This post is also under the page nuts'n bolts, cups'n cones-
The most integral part to a bike as a whole, is the frame. The rest is a conglomeration of pieces and parts (some of which work better than others). In summation, they all work together to create a simple machine for transportation. You put in the energy and the wheels will take you wherever you want to go!
Frames are made of different materials, the main 3 being steel, aluminum alloy, and what's known as carbon (which is really a composite of woven sheets of carbon fiber and apoxy of various strengths, stiffness, and weight). Within these 3 categories there are multiple variances that determine the way your frame feels (stiffness, weight, steering) when you ride it. Some are more comfortable than others- the winner generally being steel for its durability and soft, reliable ride. Aluminum became really popular in the mid-80's to early 90's as a frame material because it is slightly lighter than steel and a lot stiffer, which makes the bike ride feel faster, esp. in handling. Mid-90's, carbon also started making it into higher end bicycles and is now kind of the standard for anything 'racy'. Alright, where does that leave your frame?
If you've never serviced your frame with an overhaul- now's the time. You will be able to determine several things. If you're feeling the wobbles when you ride, you probably have a loose hub on your wheel, a loose headset, or even a loose bottom bracket. The headset and bottom bracket are not part of your frame. They are parts attached to your frame either by threading on the frame or the fork. Take out the BB, seatpost, and the headset and check to see if the threading is damaged in any way (if they have siezed, they will be impossible to remove w/o significant effort and possibly ruining the frame). If the threading is damaged, you can chase it (although, the fork is better replaced with a new one. Once those threads are gone, it will change the diameter of of the stearer-tube. It is easiest and safest to replace the fork with one that has the same rake and diameter (either 1" or 1 1/8"). Take this opportunity to replace your BB and headset (each about $20 for a standard, cheapo replacement) so you have new ball-bearings and races. This will make your ride smoother and safer!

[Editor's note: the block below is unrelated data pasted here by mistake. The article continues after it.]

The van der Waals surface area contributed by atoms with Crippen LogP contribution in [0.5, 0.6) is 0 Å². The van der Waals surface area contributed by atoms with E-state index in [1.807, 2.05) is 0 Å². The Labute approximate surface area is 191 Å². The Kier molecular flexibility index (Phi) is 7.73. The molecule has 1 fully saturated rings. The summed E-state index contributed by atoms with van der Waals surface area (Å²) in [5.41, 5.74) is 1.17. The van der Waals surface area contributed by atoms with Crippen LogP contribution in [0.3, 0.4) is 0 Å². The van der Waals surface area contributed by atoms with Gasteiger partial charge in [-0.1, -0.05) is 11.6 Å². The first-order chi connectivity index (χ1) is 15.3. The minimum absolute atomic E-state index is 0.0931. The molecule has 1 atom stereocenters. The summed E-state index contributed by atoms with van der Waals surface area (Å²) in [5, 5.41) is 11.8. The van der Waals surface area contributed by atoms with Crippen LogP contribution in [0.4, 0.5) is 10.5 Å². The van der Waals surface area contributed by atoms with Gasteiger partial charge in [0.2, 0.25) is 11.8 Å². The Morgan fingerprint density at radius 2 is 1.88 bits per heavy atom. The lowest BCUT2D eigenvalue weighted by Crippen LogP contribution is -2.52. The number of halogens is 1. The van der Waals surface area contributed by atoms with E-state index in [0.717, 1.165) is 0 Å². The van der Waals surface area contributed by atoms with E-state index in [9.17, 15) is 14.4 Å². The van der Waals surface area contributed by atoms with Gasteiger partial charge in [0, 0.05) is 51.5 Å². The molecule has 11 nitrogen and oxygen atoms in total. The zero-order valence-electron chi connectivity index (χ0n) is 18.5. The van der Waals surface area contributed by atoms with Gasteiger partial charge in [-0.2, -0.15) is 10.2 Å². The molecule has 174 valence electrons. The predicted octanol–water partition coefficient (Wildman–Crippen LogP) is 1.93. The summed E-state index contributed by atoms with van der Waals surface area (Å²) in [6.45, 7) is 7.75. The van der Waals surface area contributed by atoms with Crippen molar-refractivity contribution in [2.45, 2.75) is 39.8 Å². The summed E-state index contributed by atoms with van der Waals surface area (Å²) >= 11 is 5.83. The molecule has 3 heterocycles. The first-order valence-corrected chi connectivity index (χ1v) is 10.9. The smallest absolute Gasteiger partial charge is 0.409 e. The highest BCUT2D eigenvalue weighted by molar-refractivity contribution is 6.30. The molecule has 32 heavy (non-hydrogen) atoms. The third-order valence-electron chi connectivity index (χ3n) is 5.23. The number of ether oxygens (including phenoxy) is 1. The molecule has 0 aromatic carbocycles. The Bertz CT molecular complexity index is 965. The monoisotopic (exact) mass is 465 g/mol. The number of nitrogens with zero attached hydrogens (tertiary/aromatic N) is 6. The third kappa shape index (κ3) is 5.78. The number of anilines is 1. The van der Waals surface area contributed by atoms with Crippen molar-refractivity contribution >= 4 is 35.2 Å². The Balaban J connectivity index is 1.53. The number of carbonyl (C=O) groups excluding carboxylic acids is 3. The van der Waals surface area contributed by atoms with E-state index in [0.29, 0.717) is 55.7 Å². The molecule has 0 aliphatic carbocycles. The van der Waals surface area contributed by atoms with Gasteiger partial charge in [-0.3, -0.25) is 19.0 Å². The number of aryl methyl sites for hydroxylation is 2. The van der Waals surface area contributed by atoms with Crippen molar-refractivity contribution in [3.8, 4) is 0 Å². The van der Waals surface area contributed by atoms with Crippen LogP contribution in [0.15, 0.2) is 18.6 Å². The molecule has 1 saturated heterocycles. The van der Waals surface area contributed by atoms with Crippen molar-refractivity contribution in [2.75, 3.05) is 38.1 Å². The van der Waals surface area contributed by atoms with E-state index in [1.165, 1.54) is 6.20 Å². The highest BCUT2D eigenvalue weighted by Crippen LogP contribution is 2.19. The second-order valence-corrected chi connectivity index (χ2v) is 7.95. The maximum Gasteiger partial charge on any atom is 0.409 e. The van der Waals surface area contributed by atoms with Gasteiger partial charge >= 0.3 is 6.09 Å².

While you have your frame open take the opportunity, again, to observe a few things that effect the integrity of your frame. Look for rust or corrosion at the weep-holes or inside the tubing. If the inside of your frame is starting to rust, it could very well be deeper that you think and your frame probably has a limited life expectancy. If your frame is not steel, look for signs of cracking in the paint. If your bike has ever been crashed, pay close attention to damage that may not be immediately visible. Also check the exterior of your frame for dings, divits, or large patches missing paint (esp. if they've started to rust). Surface rust can be polished off with steel wool and then given a base-coat of matching fingernail polish or even clear polish. This will keep the elements from continuing to eat your metal!
Sometimes, even when the damage isn't that bad, you should assess your bike from the standpoint of function and and cost to fix it and make it safe to ride. If your drive-train is not functioning safely and you need to replace it, this would be the time. Usually it's easiest and cheapest to convert to a single-speed. If your brakes aren't the best, take them off, clean them, check the springs. If you can find good replacements, you're lucky. Older frames are drilled for a different type of brake than is standard now, so if you want to get new brakes, you may be looking at compatibility issues.
If repairing the bicycle is going to cost MORE than the bike is worth, or what you can afford- sometimes it is best to let the poor beast go and either get a new frame in better condition, or start saving for a new bike altogether. It is not safe to continue riding a bicycle that has been compromised unless you are willing to put in the time, effort, and money to continuously care for it and wait for the day when it's no longer tenable.
One more option comes to mind, since you all live in a wintery place. Having a winter bike is a great idea- use your oldest bike or the one in question and don't worry about the fact that after riding it all winter it will probably be finished.